In this study, hard wheat accessions were consistently divided into three subpopulations in both distance-based cluster analysis and model-based structure analysis. Within each subgroup, some cultivars or lines were frequently used as parents in different breeding programs. For example, Jagger, Ogallala, and Trego could be found in many accessions from the southern and central Great Plains breeding programs, and Wesley could be found in many accessions from Nebraska and South Dakota breeding programs. Jagger has many desirable fitness traits such as resistance to aluminum toxicity, stripe rust (caused by Puccinia striiformis), Soil-borne wheat mosaic virus, Wheat spindle streak mosaic virus, tan spot [caused by Pyrenophora tritici-repentis (Died.) Drechs], speckled leaf blotch (caused by Septoria tritici Roberge), with broad adaptation across the southern Great Plains (http://www.ars-grin.gov/; verified 11 Aug. 2010), any one of which would contribute to its popularity in southern Great Plains breeding programs. Similarly, Wesley has desirable bread-making quality, resistance to a series of diseases, high yield potential, and good adaptation in the north central Great Plains. These results suggested that breeding activities with different objectives in different geographic regions imparted significant impact on the genetic structure of breeding populations.
Genome-Wide Linkage Disequilibrium
Genome-wide LD and the magnitude of its distribution across genomes and chromosomes may significantly affect the power of association mapping and effectiveness of marker-assisted breeding (Sorrells and Yu, 2009). Usually, a higher level of LD is expected in hexaploid wheat than in maize and sorghum because of the rapid rate of inbreeding in wheat with a high degree of self-pollination. In this study, genome-wide LD was reflected by r2-values that abruptly declined to 0.1 within 10 cM when all mapped loci were analyzed (Fig. 6). The LD estimated in this study was similar to that reported by Chao et al. (2007) but still larger than that reported by Somers et al. (2007) for Canadian hard red spring wheat breeding lines. Therefore, a high level of LD in many chromosome regions of the population suggests that association mapping with SSR markers can be an effective method for QTL identification and validation in these regions. Marker-assisted selection can also be an effective tool for integrating these QTL into elite breeding lines. However, varied levels of LD were observed across chromosomes or genomes. Low LD observed in the majority of each genome suggests that map resolution can be improved in many important regions of chromosomes by association mapping, especially for chromosomes 4D, 5A, and all B chromosomes where LD blocks were mainly distributed near the centromere (Devos and Gale, 2000). Sandhu and Gill (2002) reported that gene density was low in the centromere region but high in the distal part of chromosomes. Thus, it is possible to improve map resolution through association mapping in these gene-rich regions, especially as more single-nucleotide polymorphism (SNP) markers become available in wheat.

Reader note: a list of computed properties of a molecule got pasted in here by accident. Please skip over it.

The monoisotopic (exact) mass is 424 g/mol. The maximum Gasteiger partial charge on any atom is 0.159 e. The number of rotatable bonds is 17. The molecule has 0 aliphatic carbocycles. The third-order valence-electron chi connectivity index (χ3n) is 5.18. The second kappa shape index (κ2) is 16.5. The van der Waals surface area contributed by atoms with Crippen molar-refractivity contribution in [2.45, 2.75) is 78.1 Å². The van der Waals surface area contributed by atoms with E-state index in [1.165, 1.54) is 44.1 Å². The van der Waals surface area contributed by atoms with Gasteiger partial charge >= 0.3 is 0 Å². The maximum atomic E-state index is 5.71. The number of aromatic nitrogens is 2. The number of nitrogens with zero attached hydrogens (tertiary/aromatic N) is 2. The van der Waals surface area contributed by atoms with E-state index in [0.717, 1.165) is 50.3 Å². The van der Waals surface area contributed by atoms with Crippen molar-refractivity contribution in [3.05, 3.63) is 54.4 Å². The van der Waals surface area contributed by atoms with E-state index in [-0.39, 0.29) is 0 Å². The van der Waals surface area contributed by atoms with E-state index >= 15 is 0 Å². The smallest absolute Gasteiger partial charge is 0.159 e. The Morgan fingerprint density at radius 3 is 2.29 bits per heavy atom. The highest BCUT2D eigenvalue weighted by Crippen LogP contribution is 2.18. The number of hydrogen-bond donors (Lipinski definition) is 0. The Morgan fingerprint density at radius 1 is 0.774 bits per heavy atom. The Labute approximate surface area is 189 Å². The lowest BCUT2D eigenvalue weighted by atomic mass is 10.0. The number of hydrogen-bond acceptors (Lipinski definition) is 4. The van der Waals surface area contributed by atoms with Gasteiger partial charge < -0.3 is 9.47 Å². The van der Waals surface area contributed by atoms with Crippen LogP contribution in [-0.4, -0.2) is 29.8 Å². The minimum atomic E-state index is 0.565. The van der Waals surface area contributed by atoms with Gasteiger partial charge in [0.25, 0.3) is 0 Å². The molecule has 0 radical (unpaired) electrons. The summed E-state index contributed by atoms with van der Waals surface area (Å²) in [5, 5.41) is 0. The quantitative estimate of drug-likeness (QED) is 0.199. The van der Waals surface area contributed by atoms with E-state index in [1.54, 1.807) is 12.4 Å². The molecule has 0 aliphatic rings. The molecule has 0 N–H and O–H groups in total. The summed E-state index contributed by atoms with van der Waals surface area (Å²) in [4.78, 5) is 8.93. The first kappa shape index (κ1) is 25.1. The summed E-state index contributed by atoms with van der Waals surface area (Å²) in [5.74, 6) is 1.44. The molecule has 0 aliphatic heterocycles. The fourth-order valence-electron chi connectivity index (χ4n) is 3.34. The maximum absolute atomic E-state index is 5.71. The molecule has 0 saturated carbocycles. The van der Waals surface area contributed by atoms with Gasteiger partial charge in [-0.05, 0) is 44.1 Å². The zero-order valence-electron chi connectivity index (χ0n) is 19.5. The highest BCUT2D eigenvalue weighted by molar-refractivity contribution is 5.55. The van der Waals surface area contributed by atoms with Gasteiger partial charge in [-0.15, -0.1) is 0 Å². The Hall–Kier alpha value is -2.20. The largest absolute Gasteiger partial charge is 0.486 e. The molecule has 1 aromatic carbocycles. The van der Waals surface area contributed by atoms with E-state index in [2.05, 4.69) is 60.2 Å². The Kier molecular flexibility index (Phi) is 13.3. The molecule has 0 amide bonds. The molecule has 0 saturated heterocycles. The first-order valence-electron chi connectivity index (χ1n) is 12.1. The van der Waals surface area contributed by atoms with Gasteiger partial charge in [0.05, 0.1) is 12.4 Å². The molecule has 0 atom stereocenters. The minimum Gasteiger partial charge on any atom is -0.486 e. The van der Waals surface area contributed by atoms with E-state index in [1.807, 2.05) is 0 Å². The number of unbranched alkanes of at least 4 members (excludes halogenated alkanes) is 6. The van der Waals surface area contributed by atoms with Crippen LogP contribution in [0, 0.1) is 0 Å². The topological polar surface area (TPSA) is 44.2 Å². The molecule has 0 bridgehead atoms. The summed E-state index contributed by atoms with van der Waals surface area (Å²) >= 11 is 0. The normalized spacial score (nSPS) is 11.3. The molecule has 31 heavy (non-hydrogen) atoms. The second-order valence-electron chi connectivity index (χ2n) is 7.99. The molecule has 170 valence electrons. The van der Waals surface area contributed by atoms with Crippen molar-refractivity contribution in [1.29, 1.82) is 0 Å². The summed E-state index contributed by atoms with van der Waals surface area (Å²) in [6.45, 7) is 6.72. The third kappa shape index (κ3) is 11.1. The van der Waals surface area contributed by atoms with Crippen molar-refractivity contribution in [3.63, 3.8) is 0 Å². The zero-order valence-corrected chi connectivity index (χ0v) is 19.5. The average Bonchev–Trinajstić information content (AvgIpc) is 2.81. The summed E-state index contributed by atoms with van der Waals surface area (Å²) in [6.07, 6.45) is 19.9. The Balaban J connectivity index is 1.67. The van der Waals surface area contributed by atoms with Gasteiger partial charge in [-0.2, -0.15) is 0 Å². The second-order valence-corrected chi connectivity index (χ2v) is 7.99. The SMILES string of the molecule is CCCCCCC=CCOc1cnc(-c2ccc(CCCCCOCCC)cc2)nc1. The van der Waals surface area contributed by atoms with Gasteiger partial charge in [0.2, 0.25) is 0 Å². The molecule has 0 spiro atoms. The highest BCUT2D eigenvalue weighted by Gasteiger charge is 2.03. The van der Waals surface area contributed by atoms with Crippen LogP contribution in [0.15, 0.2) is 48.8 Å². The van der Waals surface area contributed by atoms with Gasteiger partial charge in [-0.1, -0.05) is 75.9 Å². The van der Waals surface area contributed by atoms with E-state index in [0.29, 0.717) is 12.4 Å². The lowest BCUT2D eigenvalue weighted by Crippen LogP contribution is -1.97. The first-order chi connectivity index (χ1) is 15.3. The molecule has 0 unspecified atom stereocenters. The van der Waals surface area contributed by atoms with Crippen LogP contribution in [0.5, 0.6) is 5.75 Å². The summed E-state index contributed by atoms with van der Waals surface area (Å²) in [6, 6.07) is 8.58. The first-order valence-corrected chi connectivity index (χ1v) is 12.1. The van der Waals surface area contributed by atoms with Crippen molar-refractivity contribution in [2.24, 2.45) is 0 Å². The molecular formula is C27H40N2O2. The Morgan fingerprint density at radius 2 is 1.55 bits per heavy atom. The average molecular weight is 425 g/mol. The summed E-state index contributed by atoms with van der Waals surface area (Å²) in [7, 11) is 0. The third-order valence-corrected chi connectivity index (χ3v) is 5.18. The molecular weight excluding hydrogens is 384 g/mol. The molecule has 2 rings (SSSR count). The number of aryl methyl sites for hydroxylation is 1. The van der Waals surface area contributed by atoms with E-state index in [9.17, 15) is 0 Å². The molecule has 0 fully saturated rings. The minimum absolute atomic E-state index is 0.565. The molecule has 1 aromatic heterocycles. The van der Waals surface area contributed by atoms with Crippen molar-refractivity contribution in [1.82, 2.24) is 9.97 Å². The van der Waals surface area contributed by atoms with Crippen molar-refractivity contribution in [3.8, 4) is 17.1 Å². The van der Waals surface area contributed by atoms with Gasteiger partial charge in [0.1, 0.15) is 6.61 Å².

Genetic distance used for LD calculations in this study was based on the consensus map from mapping populations (Somers et al., 2004), and thus the distances may not reflect actual genetic distances in the population. Further, actual LD may differ among populations and need to be evaluated for each population on a case-by-case basis (Breseghello and Sorrells, 2006). Some alien chromosome translocations may also affect LD in the population. Currently high-density SNP maps that are ideal for LD estimation are still not available in wheat because of unavailability of the whole genome sequence and the complexity of the wheat genome. Nevertheless, nearly all LD studies are empirically predicated on genetic distances in the SSR consensus map (Somers et al., 2004). Whereas the consensus map has proven useful for linkage mapping of many important genes–QTL (Arbelbide and Bernardo, 2006; Pushpendra et al., 2007; Santra et al., 2008), and although genetic distance among markers may vary between populations, it is still the most appropriate map currently available for LD analysis in wheat. Therefore, the LD estimates from this study provide a valuable addition to the current literature on LD in wheat. A more precise estimation can be generated when a high-resolution SNP map is available.
In summary, this study demonstrated that modern breeding practices still maintain reasonable genetic diversity in major U.S. winter wheat gene pools. However, introduction of useful genes from other countries or gene pools may broaden U.S. wheat genetic diversity. Two subpopulations, hard vs. soft, were clearly structured, which matched with their market classification and geographic distribution. Higher genetic diversity in hard winter wheat than soft winter wheat suggests that gene flow from hard wheat to soft may enhance genetic diversity of soft gene pool. LD analysis identified significant LD blocks, especially in centromere regions, and low-density markers in these regions may be sufficient for association mapping and marker-assisted selection. However, the majority of genomes have low LD, especially in many gene-rich regions, and thus association mapping in these regions has potential to significantly improve map resolution for cloning many important genes when higher density marker coverage with new marker systems such as SNP is available in wheat.